"All athletes should be participating in 10 to 14 hours of off-ice training each week, for 48 weeks of the year. In general, off-ice training needs to have the same commitment as on-ice training and needs to include short, medium and long-term goals. Specific work done off-ice must reflect the principles of periodization and take into account the age, growth and development of the athlete. Furthermore, at this level off-ice programs should be very sport-specific and based on the individual needs and fitness test results of the athlete.
Ballet/dance classes should be incorporated into the training plan for all disciplines due to the positive crossover effect with skating. Athletes will ideally participate in two to five ballet classes per week, depending on need and discipline. Strength and conditioning classes are also critical at this stage and should be scheduled five days per week. Off-ice jumping classes should be continued for singles and pair skaters and incorporated into off-ice warm-up sessions. Pair skaters need to be performing lifts off the ice every day. Ice dancers must incorporate flexibility classes and dance classes different from ballet (e.g. ballroom, contemporary, lyrical, jazz, hip hop, Latin, etc.) All disciplines would benefit from acting or theatre classes.
As part of rest and recovery, regularly scheduled massage and/or chiropractic appointments are essential. All athletes need to continue to develop and consolidate the mental skills required for this level of competition. Pair and ice dance teams need to foster communication and conflict resolution skills."Active for Life (any age)
Keep in Mind
Please keep in mind that Skate Canada’s LTADM outlines ideal progression in our sport. There will always be exceptions to the “norm.” As such, the LTADM should be viewed as a guide or framework that has flexibility and fluidity. Not every athlete is going to progress through every stage of the model and that’s okay! An athlete’s exit stage will be determined by his/her own goals in the sport. Our responsibility is to make sure that wherever they exit, our members have acquired all the skills that our sport can provide. Of course, it remains our hope that athletes will remain in our sport as long as possible – and indeed, for life.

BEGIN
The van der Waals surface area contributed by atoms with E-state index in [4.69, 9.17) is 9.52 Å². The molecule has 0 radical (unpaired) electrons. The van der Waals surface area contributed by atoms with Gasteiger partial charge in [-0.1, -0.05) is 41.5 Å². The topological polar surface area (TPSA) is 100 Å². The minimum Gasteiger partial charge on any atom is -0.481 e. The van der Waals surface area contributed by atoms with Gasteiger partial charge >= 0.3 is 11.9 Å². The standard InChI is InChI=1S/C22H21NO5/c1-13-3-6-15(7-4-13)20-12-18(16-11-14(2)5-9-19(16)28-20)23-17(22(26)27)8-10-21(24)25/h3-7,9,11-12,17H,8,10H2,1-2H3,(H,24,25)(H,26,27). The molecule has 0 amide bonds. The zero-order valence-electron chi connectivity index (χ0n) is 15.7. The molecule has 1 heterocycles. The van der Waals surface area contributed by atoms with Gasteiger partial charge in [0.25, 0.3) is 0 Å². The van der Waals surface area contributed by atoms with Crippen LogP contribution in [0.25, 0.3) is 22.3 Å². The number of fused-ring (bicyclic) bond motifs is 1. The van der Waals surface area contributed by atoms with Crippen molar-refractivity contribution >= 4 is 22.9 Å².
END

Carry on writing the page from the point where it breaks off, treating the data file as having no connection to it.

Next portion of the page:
For a full copy of this guide please download: Skate-Canada-LTAD-Model-EN.pdf
* Excerpt in part from In Pursuit of Personal Excellence: Skate Canada's Guide to Long-Term Athlete Development
In Pursuit of Excellence: Skate Canada’s Guide to Long-Term Athlete Development is for the benefit of all members and is rooted in the philosophy of “skating for life” and being active for life.
** Exerpt from Carl M. Poe Off-Ice Training for Figure Skating
The following is an outline of some of the guidelines for off-ice training and figure skating.
I. Why should skaters perform off-ice training?
For enhancing skating skills and performance and to reduce and/or prevent skating related injuries.
II. What are the Components of Off-Ice/On-Ice Training?
Aerobic and Anaerobic Endurance Conditioning
Periodization of all components
III. Enhancing Skating Skills and Performance through Strength, Power, Flexibility and Endurance Conditioning Training May Allow for the Following:
Enhanced posture or body positioning on the ice
Increased stroking speed or power
Increased jump height
Increased rotation speed of jumps
Increased speed of jump check-outs
Improved strength of jumping landing
Improved positioning or strength of holding spin position
Improved upper-body strength for choreography movements
Enhanced cardiovascular condition to complete short and long program with more efficiency
** exerpt from Carl M. Poe Off-Ice Training for Figure Skating
Carl M. Poe, M.S., C.S.C.S., 1182 Bristol Lane Buffalo Grove, IL 60089 H: 847.955.1543
Cell: 847.812.8458 E-Mail: OffIceStr@aol.com
Carl M. Poe, M.S., CSCS has designed strength & conditioning programs and has trained skaters for the previous ten years. Poe has assisted at the U.S. Figure Skating elite sports science camps, Team 2010, National Training Camp, and the Regional Training camps. He has also presented at the PEP seminars for the Professional Skaters Association (PSA).